Log in

Secretions [entries|archive|friends|userinfo]

[ website | flickr ]
[ userinfo | livejournal userinfo ]
[ archive | journal archive ]

I've Moved!! [May. 10th, 2009|11:26 am]
I made a move not long ago over to Wordpress. So long, LJ, I'll still use you to eavesdrop on various communities...I just won't post patterns or blogs or much of anything anymore...:
Link1 bear|Dancing bears?

Garter Stitch Swingy-Sweater [Jan. 20th, 2009|02:15 pm]
Requested by some nice folks on Ravelry...

Yarn: Vanna’s Choice Solid…or any worsted weight yarn you prefer.
Gauge: Approximately 17 stitches in 4 inches…
**Gauge in this project is not terribly important, as the sweater is a knit-to fit deal. I would suggest knitting a swatch in garter stitch with the yarn and needles you would like to use. Cast on amount and increases can be adjusted according to your gauge and the size you would like the sweater to be.**

The following is a description of the process I used to construct my own version of this sweater. This is another simple top-down raglan that can easily be customized to fit your own measurements.

The Simple Top-Down Raglan Formula:

Your first order of business is to knit a swatch and figure out your gauge. Once you have this, you can do the math and find out how many stitches you need to cast on for your neckline. (I am a size XS or S in most patterns--34 inch bust--and I cast on 90 stitches for a semi-wide boatneck.)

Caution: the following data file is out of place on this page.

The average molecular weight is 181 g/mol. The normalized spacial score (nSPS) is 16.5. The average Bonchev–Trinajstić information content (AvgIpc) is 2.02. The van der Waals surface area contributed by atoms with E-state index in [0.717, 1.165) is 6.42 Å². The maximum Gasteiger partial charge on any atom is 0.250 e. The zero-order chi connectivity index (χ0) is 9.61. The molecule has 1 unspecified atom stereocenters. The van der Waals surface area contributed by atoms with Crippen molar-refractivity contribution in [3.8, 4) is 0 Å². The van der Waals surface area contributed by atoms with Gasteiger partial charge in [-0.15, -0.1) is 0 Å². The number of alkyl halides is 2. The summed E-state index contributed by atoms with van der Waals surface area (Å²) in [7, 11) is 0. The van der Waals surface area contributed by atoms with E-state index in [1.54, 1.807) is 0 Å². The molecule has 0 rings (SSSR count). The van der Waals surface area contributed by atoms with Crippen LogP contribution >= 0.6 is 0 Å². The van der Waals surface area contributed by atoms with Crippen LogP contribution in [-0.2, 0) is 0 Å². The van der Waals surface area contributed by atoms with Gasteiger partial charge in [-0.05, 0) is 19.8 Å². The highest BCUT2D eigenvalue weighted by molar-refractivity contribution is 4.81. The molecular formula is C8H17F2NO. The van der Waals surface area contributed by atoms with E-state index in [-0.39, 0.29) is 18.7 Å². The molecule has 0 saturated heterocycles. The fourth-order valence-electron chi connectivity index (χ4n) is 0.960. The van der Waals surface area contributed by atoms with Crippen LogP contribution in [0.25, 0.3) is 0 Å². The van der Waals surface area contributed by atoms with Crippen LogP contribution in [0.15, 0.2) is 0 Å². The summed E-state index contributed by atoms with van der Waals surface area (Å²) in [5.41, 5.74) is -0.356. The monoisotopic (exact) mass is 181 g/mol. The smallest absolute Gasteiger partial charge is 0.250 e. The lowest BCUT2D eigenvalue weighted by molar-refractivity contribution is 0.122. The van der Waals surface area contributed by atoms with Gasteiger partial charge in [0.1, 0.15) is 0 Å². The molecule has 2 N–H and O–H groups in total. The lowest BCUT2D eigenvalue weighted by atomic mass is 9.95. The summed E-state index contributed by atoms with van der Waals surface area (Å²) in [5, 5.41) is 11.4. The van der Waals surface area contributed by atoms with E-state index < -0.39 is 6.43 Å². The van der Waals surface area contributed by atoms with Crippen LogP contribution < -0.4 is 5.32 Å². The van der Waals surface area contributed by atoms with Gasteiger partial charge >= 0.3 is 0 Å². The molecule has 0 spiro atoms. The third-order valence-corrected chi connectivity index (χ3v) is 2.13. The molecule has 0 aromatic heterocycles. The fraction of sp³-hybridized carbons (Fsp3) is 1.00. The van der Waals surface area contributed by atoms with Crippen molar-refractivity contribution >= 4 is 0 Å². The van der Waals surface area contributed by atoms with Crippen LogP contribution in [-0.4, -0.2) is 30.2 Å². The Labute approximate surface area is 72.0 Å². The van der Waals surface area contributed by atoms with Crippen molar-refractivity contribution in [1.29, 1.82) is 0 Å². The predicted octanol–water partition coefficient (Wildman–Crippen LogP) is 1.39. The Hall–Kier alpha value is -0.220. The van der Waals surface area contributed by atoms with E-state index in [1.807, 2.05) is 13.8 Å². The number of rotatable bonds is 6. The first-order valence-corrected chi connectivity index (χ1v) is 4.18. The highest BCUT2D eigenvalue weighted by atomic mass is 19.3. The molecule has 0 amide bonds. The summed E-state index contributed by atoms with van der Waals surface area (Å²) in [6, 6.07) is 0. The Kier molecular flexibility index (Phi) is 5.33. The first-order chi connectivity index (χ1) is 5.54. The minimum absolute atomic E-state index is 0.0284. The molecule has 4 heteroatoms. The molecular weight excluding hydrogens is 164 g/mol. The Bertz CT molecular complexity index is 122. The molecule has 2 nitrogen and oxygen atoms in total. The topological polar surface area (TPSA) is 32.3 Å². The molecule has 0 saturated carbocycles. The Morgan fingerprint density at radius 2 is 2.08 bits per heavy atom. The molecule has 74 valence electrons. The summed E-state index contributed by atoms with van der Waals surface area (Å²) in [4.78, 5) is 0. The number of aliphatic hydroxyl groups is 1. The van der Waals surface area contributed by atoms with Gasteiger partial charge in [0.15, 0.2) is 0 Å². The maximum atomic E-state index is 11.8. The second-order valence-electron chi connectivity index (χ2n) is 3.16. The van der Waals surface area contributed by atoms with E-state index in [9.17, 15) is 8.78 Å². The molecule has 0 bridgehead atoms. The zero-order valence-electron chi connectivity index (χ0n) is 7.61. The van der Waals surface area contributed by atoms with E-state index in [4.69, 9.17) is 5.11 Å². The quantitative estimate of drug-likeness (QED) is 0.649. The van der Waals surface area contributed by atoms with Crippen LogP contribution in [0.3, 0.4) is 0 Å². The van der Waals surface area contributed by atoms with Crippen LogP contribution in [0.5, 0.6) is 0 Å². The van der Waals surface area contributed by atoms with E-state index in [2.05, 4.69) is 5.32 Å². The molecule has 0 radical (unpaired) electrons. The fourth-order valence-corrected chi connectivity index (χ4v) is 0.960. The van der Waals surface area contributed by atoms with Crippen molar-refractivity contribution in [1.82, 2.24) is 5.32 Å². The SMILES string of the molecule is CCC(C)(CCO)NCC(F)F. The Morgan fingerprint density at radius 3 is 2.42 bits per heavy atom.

To make your calculations extra simple, make your cast on amount a multiple of three. When the total cast on amount is divided by three, one third will make up the front of the garment, one third will be the back, and the last third will be split to make the arms, like so:

M x x x x x x x x x x M
x                                 x
x                                 x
x                                 x
x                                 x
x                                 x
M x x x x x x x x x x M

This diagram shows stitches (x) and markers (M) as they would be placed for a raglan beginning with 30 cast on stitches. The front and back are made up of 10 stitches each, and the sleeves are made up of 5 stitches each.
(**The formatting on this diagram is giving me trouble...so please just imagine that it makes a nice neat rectangle :)**)

This basic formula works as the beginning of just about any sweater you could imagine.

Swingy Sweater Instructions:

CO 90 Stitches (or your preferred amount, divisible by three)

Row 1: Knit (RS)
Row 2: Purl (WS)
Row 3 (Set Up Row): K8, PM, K15, PM, K30, PM, K15, PM, 22
Row 4: Purl
**To make a nice even edge, slip the first stitch of each row, beginning with row two**

Begin Increase Rows:
Row 5 (and all RS rows): K to two stitches before first marker, KFB, K, slip marker, KFB…repeat these instructions at each marker.
Row 6 (and all WS rows): K to end